Skip to Content
Uncategorized

It’s Getting Fuzzy

Today I was happily introduced to the Japanese concept of iki–which seems to describe my oddly fuzzy feeling.
October 17, 2007


I had an interesting conversation at the Media Lab today with visiting researcher Nozomi Kakiuchi, from Toshiba. Recently, I’ve been feeling that the technology world needs to move away from the exact and numerically precise, and instead toward a more vague and fuzzy language of expression.

Nozomi and I chatted about the strange “fuzzy logic” fad in Japan of the early 1990s, when it was not uncommon to see a “fuzzy logic vacuum cleaner” or a “fuzzy logic rice cooker” on sale in the Akihabara electronics district of Tokyo. The premise is quite simple: instead of encoding values as numbers, ranges of numbers are tagged as having membership association with a word. Words are such great containers of knowledge.

Nozomi suggested that our conversation was essentially about iki (pronounced “ee-kee”). It’s something to do with inexactness and openness but all in all “the right fit” to a complex issue. Although it’s difficult to comprehend, I totally got it. I guess iki is iki too.

Keep Reading

Most Popular

How scientists traced a mysterious covid case back to six toilets

When wastewater surveillance turns into a hunt for a single infected individual, the ethics get tricky.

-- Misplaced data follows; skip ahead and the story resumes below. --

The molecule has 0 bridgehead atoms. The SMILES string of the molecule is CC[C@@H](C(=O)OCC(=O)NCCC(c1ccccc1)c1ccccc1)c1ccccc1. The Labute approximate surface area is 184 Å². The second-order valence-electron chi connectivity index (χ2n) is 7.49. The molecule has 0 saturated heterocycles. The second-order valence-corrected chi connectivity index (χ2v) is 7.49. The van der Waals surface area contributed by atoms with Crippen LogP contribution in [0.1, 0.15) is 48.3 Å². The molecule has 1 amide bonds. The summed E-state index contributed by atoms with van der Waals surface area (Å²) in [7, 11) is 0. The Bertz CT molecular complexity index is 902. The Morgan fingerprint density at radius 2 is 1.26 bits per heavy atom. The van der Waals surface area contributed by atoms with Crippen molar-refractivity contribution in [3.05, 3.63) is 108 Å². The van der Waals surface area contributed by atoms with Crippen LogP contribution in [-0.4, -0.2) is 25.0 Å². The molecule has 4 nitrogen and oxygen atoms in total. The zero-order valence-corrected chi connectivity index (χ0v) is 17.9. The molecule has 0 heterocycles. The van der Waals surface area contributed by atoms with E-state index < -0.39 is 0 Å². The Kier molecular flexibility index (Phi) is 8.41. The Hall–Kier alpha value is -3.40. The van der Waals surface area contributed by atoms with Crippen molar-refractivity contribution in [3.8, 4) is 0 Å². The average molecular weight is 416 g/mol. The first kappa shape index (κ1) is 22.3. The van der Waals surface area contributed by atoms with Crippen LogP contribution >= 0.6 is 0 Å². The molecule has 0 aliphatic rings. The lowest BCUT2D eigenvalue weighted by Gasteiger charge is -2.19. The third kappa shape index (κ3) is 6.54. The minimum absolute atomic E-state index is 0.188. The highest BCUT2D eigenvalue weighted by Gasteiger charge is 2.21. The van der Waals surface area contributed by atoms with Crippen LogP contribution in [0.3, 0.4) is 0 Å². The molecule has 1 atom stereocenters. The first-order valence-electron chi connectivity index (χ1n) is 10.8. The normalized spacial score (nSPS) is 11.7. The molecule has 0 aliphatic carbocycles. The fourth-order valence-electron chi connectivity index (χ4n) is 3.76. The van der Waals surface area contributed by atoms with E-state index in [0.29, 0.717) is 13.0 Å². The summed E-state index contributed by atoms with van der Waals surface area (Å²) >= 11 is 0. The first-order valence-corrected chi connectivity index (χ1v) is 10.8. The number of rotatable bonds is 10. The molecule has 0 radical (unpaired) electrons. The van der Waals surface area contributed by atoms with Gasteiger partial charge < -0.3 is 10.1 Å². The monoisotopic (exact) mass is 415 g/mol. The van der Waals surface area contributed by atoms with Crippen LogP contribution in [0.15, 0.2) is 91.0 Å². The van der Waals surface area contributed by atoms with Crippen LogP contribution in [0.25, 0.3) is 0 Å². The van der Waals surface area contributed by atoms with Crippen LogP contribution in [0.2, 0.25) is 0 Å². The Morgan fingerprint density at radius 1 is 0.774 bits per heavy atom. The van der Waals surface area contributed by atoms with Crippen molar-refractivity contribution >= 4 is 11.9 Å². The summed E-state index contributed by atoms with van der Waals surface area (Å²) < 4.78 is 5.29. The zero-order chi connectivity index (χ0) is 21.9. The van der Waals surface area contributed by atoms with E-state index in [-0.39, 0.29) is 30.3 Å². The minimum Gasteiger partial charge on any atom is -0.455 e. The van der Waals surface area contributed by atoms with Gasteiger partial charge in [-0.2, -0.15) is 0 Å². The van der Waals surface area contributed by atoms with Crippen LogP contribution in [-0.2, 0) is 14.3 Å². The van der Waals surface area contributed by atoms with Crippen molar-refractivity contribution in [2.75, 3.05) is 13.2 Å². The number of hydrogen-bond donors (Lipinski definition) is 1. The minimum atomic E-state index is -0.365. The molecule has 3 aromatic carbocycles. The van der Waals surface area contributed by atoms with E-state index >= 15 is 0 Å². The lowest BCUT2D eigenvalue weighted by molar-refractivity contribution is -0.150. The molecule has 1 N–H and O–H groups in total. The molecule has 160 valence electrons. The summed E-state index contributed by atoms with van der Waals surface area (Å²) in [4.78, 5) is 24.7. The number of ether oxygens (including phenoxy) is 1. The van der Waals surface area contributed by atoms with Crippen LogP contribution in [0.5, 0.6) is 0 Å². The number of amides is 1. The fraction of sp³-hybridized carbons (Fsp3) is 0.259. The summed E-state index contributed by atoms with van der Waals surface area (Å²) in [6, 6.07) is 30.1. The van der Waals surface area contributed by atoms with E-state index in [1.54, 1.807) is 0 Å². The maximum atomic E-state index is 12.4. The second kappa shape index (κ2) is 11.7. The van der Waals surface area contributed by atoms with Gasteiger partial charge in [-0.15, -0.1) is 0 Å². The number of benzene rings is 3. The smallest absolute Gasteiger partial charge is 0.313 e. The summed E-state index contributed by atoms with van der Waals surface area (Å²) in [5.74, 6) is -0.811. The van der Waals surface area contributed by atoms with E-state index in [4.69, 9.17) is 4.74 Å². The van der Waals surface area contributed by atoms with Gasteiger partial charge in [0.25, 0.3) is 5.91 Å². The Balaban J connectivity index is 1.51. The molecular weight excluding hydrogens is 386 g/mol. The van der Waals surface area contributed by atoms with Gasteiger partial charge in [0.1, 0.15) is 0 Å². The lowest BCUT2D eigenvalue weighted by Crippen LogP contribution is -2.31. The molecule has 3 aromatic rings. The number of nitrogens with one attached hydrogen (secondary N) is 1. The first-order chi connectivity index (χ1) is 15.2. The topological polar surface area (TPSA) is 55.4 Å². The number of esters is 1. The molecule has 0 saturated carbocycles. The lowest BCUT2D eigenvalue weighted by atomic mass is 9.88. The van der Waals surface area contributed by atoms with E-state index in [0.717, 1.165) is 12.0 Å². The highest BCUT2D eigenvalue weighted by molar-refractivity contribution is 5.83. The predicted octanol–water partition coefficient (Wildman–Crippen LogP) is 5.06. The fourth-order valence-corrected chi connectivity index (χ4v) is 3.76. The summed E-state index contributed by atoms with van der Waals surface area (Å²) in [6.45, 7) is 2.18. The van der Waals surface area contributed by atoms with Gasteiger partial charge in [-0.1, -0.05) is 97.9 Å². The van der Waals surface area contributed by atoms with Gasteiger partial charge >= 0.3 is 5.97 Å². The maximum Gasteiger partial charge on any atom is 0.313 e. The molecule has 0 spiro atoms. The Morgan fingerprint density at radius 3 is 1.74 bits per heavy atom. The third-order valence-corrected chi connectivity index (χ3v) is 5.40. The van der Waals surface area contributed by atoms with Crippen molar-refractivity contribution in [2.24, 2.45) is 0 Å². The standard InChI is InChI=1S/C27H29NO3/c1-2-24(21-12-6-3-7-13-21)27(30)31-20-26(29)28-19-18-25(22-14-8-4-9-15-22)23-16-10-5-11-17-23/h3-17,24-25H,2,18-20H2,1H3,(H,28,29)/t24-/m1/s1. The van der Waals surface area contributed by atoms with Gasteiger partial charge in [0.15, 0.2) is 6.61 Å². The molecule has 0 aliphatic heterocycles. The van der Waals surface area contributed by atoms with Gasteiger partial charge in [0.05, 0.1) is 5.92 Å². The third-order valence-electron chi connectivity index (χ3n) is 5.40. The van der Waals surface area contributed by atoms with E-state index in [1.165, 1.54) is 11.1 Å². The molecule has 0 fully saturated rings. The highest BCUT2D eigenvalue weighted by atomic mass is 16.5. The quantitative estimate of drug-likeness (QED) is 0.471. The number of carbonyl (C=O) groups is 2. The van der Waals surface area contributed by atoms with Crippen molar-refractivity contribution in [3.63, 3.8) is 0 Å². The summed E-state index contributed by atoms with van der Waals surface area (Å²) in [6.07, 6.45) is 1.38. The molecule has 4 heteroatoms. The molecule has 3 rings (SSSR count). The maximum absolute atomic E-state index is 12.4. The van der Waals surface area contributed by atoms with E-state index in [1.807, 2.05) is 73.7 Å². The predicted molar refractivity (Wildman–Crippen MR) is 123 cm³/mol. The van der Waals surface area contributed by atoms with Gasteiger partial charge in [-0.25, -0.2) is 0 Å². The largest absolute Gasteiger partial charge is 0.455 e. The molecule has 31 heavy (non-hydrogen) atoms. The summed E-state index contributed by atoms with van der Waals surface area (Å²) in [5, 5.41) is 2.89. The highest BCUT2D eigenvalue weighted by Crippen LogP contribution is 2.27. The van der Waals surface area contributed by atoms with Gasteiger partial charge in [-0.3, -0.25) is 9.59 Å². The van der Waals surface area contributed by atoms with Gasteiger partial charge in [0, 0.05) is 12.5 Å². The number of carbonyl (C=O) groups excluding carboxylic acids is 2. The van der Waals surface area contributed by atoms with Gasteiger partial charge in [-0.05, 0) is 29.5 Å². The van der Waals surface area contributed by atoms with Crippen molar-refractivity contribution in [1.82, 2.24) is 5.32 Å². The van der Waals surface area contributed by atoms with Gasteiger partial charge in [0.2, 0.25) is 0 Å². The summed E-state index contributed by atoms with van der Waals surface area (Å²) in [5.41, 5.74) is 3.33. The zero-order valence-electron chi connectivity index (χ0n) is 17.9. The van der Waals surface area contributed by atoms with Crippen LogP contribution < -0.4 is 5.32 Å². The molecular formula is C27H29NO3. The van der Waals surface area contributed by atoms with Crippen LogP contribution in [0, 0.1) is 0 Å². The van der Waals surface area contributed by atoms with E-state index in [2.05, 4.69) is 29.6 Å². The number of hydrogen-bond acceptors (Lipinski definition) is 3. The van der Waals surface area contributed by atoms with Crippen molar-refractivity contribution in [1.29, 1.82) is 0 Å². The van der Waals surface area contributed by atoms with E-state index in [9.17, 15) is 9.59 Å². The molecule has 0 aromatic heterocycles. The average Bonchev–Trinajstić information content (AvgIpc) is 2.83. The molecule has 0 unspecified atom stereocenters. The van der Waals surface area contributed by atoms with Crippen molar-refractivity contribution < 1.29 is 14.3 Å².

It’s time to retire the term “user”

The proliferation of AI means we need a new word.

The problem with plug-in hybrids? Their drivers.

Plug-in hybrids are often sold as a transition to EVs, but new data from Europe shows we’re still underestimating the emissions they produce.

Sam Altman says helpful agents are poised to become AI’s killer function

Open AI’s CEO says we won’t need new hardware or lots more training data to get there.

Stay connected

Illustration by Rose Wong

Get the latest updates from
MIT Technology Review

Discover special offers, top stories, upcoming events, and more.

Thank you for submitting your email!

Explore more newsletters

It looks like something went wrong.

We’re having trouble saving your preferences. Try refreshing this page and updating them one more time. If you continue to get this message, reach out to us at customer-service@technologyreview.com with a list of newsletters you’d like to receive.